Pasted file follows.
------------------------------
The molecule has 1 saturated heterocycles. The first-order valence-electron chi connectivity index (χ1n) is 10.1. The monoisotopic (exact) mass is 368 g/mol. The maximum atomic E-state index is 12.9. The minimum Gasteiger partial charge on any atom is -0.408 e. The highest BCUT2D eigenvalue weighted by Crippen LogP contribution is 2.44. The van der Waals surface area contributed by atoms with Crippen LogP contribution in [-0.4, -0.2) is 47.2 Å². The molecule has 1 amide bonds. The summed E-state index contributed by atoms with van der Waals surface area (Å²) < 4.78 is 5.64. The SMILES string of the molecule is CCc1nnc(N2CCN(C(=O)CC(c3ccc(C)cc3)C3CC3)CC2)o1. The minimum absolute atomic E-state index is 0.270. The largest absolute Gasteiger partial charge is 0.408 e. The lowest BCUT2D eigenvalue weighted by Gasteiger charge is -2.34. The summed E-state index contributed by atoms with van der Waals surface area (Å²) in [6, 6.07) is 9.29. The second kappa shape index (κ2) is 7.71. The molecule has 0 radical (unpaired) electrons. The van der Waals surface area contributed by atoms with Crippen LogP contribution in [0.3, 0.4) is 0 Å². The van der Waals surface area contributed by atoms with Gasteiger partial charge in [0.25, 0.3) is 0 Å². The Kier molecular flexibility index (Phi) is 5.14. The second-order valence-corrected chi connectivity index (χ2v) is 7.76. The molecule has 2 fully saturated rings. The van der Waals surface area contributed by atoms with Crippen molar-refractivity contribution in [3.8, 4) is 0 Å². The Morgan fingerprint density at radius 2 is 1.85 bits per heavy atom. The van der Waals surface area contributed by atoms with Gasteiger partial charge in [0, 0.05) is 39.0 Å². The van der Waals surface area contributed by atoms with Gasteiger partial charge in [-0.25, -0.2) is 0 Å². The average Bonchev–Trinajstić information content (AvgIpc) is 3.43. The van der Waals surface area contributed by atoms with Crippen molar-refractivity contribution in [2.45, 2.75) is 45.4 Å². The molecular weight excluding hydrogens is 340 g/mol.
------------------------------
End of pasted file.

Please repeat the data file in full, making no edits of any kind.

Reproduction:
The molecule has 1 saturated heterocycles. The first-order valence-electron chi connectivity index (χ1n) is 10.1. The monoisotopic (exact) mass is 368 g/mol. The maximum atomic E-state index is 12.9. The minimum Gasteiger partial charge on any atom is -0.408 e. The highest BCUT2D eigenvalue weighted by Crippen LogP contribution is 2.44. The van der Waals surface area contributed by atoms with Crippen LogP contribution in [-0.4, -0.2) is 47.2 Å². The molecule has 1 amide bonds. The summed E-state index contributed by atoms with van der Waals surface area (Å²) < 4.78 is 5.64. The SMILES string of the molecule is CCc1nnc(N2CCN(C(=O)CC(c3ccc(C)cc3)C3CC3)CC2)o1. The minimum absolute atomic E-state index is 0.270. The largest absolute Gasteiger partial charge is 0.408 e. The lowest BCUT2D eigenvalue weighted by Gasteiger charge is -2.34. The summed E-state index contributed by atoms with van der Waals surface area (Å²) in [6, 6.07) is 9.29. The second kappa shape index (κ2) is 7.71. The molecule has 0 radical (unpaired) electrons. The van der Waals surface area contributed by atoms with Crippen LogP contribution in [0.3, 0.4) is 0 Å². The van der Waals surface area contributed by atoms with Gasteiger partial charge in [0.25, 0.3) is 0 Å². The Kier molecular flexibility index (Phi) is 5.14. The second-order valence-corrected chi connectivity index (χ2v) is 7.76. The molecule has 2 fully saturated rings. The van der Waals surface area contributed by atoms with Crippen molar-refractivity contribution in [3.8, 4) is 0 Å². The Morgan fingerprint density at radius 2 is 1.85 bits per heavy atom. The van der Waals surface area contributed by atoms with Gasteiger partial charge in [0, 0.05) is 39.0 Å². The van der Waals surface area contributed by atoms with Gasteiger partial charge in [-0.25, -0.2) is 0 Å². The average Bonchev–Trinajstić information content (AvgIpc) is 3.43. The van der Waals surface area contributed by atoms with Crippen molar-refractivity contribution in [2.45, 2.75) is 45.4 Å². The molecular weight excluding hydrogens is 340 g/mol.